Re: [TLS] On Curve25519 and other possibilities (e.g. ietf256p, ietf384p, ietf521p,

Fedor Brunner <fedor.brunner@azet.sk> Tue, 01 July 2014 08:36 UTC

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Date: Tue, 01 Jul 2014 10:36:37 +0200
From: Fedor Brunner <fedor.brunner@azet.sk>
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Subject: Re: [TLS] On Curve25519 and other possibilities (e.g. ietf256p, ietf384p, ietf521p,
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On 30.06.2014 23:20, Michael StJohns wrote:
> On 6/30/2014 3:16 PM, Nigel Smart wrote:
>> What's the difference between defining a cryptographic protocol
>> (i.e. TLS 1.3) which could have lots of problems/be cracked/have
>> a back door; and defining a cryptographic algorithm which could
>> have lots of problems/be cracked/have a back door? Experience
>> shows us that defining cryptographic protocols (key
>> agreement/secure channels) is more prone to problems than
>> defining cryptographic primtives (AES, ECC).
> 
> If the math is insecure then the cryptographic standard is insecure
> as is everything that depends on it.
> 

Because some algorithms have been published as cryptographic standard
doesn't mean the algorithm is without a backdoor. For example:

1. ANSI X3.92, NIST SP 800-67 and ISO/IEC 18033-3, DES cipher
 The key was shortened to 56-bit
https://web.archive.org/web/20140423082937/http://cryptome.org/0001/nsa-meyer.htm

2. ANSI X9.82  NIST SP 800-90A, ISO/IEC 18031:2005, Dual_EC_DRBG
https://projectbullrun.org/dual-ec/vulnerability.html
https://eprint.iacr.org/2006/117

D.J.Bernstein writes: In the past decade NIST has been rushing so many
cryptographic standards out the door that the quality of review has
obviously been compromised.
http://blog.cr.yp.to/20140411-nist.html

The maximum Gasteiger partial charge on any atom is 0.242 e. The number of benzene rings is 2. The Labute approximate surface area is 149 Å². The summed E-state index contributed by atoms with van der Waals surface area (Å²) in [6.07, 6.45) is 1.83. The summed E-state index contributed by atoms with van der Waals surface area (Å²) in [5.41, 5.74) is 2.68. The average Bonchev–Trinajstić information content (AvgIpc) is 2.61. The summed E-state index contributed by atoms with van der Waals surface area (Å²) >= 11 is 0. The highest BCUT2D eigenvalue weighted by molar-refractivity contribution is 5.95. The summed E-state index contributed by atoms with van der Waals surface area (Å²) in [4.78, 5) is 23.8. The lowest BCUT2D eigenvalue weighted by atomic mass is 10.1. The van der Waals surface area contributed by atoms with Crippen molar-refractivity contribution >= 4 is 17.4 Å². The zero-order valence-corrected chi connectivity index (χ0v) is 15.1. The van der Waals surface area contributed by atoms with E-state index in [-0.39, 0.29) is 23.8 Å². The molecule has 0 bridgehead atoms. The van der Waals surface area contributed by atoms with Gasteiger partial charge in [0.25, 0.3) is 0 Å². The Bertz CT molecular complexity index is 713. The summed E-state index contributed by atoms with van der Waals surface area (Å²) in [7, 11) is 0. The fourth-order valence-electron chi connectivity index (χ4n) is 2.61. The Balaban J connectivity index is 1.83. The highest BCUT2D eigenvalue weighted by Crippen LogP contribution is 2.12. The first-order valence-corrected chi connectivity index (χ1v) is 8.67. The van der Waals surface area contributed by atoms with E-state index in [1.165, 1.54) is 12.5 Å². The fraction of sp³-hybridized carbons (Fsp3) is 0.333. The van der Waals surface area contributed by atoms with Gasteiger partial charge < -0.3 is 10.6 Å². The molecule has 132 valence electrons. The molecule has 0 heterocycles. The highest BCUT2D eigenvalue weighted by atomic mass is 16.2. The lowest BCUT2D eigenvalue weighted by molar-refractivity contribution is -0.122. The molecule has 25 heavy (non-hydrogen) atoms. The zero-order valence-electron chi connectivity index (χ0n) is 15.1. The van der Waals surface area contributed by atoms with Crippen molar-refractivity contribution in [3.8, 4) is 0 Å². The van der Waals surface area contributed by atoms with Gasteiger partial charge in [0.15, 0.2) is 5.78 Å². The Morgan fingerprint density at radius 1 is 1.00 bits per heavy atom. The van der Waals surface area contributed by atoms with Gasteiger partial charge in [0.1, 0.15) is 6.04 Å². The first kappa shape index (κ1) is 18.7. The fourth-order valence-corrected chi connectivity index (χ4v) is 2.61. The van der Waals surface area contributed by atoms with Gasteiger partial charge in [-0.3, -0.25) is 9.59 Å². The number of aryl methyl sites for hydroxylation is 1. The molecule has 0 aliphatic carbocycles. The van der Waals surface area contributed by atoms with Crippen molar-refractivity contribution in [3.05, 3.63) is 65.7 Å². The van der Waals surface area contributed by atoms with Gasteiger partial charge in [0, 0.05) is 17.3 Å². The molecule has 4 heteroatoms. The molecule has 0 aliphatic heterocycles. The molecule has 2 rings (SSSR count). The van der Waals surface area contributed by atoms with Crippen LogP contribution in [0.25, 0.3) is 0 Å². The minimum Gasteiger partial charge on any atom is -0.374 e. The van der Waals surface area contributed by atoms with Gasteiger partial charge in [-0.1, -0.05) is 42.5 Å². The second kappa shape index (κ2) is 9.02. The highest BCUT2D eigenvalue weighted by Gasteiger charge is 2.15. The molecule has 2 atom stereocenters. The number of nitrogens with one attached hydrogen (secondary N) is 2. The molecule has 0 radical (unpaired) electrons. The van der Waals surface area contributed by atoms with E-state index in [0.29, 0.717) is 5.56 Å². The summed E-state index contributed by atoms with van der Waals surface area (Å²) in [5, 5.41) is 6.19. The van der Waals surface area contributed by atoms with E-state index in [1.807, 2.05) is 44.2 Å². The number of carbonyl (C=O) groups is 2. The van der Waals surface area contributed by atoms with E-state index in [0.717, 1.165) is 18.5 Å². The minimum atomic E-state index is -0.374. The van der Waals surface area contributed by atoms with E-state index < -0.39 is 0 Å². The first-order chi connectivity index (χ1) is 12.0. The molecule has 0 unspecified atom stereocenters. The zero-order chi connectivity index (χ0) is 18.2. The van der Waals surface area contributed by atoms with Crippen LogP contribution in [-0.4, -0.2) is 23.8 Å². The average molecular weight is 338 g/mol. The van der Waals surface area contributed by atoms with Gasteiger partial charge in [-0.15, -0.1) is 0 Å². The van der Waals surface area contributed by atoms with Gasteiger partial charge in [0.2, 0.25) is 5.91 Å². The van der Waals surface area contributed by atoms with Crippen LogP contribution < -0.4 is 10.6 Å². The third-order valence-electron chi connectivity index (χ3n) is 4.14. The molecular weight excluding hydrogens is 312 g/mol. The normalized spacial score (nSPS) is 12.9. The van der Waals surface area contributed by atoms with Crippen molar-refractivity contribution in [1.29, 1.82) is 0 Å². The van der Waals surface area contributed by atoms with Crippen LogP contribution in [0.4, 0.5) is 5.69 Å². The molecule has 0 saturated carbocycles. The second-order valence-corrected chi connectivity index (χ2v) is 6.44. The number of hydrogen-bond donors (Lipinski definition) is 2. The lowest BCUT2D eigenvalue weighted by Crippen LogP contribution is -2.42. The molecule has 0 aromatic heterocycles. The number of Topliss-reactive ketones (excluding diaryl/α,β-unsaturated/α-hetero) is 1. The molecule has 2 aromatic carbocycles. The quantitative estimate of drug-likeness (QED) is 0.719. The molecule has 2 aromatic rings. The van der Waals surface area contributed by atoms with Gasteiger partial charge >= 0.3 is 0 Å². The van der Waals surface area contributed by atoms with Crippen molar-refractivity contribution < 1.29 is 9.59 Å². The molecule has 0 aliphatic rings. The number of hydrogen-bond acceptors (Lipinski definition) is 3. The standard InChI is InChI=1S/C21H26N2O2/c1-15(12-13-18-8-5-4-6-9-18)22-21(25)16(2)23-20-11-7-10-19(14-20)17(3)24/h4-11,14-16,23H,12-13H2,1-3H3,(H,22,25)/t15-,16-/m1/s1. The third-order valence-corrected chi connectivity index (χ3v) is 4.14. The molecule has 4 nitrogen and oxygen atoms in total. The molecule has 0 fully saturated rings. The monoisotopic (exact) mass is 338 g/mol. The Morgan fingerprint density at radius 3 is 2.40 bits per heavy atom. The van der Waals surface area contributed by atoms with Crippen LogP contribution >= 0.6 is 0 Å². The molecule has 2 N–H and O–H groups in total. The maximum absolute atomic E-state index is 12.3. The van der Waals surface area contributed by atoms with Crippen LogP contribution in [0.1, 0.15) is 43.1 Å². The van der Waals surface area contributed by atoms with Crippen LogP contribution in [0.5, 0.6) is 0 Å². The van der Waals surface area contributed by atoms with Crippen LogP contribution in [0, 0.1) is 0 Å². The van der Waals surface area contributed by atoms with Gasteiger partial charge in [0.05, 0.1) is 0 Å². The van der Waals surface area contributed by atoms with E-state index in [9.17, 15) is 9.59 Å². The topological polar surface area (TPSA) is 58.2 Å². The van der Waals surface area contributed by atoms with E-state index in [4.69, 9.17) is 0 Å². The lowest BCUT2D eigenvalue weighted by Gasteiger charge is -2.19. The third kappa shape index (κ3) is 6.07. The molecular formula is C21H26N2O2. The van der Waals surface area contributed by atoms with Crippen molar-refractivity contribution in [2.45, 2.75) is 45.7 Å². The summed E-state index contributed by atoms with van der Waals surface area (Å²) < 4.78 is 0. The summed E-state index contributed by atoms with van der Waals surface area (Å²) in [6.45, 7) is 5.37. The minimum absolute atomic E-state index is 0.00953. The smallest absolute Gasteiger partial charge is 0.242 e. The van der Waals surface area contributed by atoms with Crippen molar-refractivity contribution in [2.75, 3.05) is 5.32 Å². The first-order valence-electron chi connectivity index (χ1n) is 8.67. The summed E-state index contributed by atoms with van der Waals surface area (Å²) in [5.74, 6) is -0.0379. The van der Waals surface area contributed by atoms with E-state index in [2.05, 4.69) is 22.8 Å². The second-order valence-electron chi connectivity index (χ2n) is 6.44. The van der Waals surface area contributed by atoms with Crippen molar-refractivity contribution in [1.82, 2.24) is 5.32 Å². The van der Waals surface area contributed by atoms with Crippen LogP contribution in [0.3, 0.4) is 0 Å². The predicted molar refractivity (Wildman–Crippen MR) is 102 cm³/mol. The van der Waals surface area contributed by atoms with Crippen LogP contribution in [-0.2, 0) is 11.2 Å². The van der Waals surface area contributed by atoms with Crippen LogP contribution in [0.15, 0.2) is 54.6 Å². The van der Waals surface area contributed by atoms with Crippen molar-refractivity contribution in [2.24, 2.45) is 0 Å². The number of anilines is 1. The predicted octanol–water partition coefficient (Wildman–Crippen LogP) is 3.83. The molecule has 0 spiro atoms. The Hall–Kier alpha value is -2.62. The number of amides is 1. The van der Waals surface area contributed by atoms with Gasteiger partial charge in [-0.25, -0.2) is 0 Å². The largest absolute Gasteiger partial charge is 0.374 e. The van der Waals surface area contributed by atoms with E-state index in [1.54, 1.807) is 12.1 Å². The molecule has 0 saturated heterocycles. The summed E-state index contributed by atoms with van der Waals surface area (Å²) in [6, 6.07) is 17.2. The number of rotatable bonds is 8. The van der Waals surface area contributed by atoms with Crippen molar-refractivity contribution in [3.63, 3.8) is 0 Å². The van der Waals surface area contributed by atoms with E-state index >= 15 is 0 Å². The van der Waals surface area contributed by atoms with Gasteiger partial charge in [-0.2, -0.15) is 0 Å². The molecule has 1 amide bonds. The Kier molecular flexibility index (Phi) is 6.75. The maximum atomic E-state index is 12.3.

Because of possible backdoors some companies are moving away from NIST
cryptographic standards
https://blog.silentcircle.com/nncs/

Also Adam Langley thinks that NIST continually pick algorithms that
aren't suited to software implementations.
https://www.imperialviolet.org/2012/10/21/nist.html

> If the cryptographic standard is insecure then the cryptographic 
> protocols are insecure (but hopefully you can plug in something
> else - e.g. DES vs AES).
> 
> If the cryptographic protocol is insecure then the applications
> are insecure (but hopefully you can plug in something else e.g.
> TLS1.0 vs TLS1.1 vs TLS1.2 vs ??).
> 
> Oh yeah - if the implementation is insecure, it doesn't really
> matter whether or not you got everything else right.
> 
> So the difference is really about what depends on the protocol vs
> the standard vs the math, and you get more dependencies the closer
> you are to the math.
> 
> I tend to agree with you about the problems with defining crypto 
> protocols, but at least they are*protocols* which is somewhat
> within the IETF's scope of expertise.  They're also a lot easier
> for the non-crypto-math people to get their heads around.  Crafting
> a cryptographic protocol is still a specialty expertise though.  At
> least TLS13 will have *lots* of eyes on it.  Given the huge set of
> plugin cryptography in TLS, hopefully at least some of it will be
> secure enough.
> 
> Mike
> 
> 
> 
> _______________________________________________ TLS mailing list 
> TLS@ietf.org https://www.ietf.org/mailman/listinfo/tls
> 


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